When I was a child, there were the Disney major motion pictures. Every year around Christmas another blockbuster came to the cinemas and filled the halls up to the last seat each evening - they were true family events. One of these films was Oliver & Company. Even if it is one of the lesser known Disney movies today, it had all the elements which made them so successful. The story is centered on Oliver, a young kitten that is lost in New York. Being on his own, he has to learn the rough life of the streets, deal with stray dogs, and face many other dangers of the Big Apple. Then Oliver meets Dodger, a charismatic dog from the neighborhood, who sort of adopts him and introduces him to his friends, a band of other barkers with completely different bloodlines. Together, they experience a couple of adventures and even save the life of the little girl, Jenny, at the end of the movie.
The game is a conversion of the movie and incorporates the most interesting and colorful scenes. There are four stages. In the first stage, while all alone in the streets, Oliver must find food (in the form of small sausages) and avoid pedestrians like walkers, skaters, or angry hotdog sellers. In the second stage, he has to catch bones which are thrown into the room. The third stage is based on the visit to Jenny’s home. Here, Oliver has to take care that his friends don’t mess up the noble mansion. The fourth and last level is a type of maze. Jenny has been kidnapped and Oliver has to find her with the help of his friends.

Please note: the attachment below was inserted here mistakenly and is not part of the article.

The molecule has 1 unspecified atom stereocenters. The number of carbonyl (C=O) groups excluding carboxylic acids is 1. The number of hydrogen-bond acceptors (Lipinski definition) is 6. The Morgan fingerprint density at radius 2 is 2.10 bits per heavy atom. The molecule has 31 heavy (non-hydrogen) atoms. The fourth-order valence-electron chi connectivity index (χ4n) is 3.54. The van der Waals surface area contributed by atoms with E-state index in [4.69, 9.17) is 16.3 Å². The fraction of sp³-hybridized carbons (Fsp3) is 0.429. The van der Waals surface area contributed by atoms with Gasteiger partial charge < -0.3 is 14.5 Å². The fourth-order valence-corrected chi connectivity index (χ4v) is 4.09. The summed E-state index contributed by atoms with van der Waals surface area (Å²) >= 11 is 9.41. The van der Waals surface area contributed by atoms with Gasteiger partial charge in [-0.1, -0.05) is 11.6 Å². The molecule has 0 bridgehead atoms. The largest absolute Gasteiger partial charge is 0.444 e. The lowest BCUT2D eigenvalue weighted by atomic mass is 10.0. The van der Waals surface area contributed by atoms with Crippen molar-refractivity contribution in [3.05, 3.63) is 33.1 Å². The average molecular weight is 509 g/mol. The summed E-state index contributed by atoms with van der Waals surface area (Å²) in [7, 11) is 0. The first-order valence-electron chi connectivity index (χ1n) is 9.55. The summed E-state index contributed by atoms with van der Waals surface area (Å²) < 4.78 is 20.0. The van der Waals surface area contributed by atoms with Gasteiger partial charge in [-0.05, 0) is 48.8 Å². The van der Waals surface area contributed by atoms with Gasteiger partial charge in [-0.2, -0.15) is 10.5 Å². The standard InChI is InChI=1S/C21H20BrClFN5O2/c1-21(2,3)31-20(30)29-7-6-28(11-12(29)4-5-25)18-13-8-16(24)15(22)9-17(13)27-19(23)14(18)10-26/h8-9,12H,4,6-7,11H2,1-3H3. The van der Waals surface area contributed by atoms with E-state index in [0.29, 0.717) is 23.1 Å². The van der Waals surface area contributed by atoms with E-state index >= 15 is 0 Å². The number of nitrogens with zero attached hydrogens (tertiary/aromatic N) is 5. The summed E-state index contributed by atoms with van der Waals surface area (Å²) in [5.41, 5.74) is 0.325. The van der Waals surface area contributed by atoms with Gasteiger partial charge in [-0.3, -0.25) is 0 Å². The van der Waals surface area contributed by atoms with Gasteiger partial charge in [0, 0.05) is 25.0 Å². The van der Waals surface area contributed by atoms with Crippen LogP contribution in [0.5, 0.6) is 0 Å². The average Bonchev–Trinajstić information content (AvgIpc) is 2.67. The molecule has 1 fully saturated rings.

Oliver & Company is a nice game, designed for kids who have seen the movie and want to experience Oliver’s adventures on their own. Sadly, the game has one big downside: it is really, really short. Even unskilled gamers will be able to finish it in less than 10 minutes. Apart from being designed for kids, there is simply not enough content for a full-priced title, which it was sold as.
On the other hand, this is one of the best games I’ve ever seen. If you keep in mind that Oliver & Company was released in 1989, you will realize how great the graphics are drawn. In its technical aspects the game can rival most titles which were released years later. Also, due to the Intersound MDO compatibility (also known as Covox or Disney Sound Source), which is emulated by DOSBox, you can hear not only bleeps and blurps, but also some music and real sound effects. These features are all above standard for a game of the late 80's.
I probably would have rated the game lower, due to its lack of content, but in my opinion the graphics and sound make up for a moderate rating of 3. Even today it is worth a look, and if you have children you might also get a DVD or video tape of the movie and let them play the game afterwards.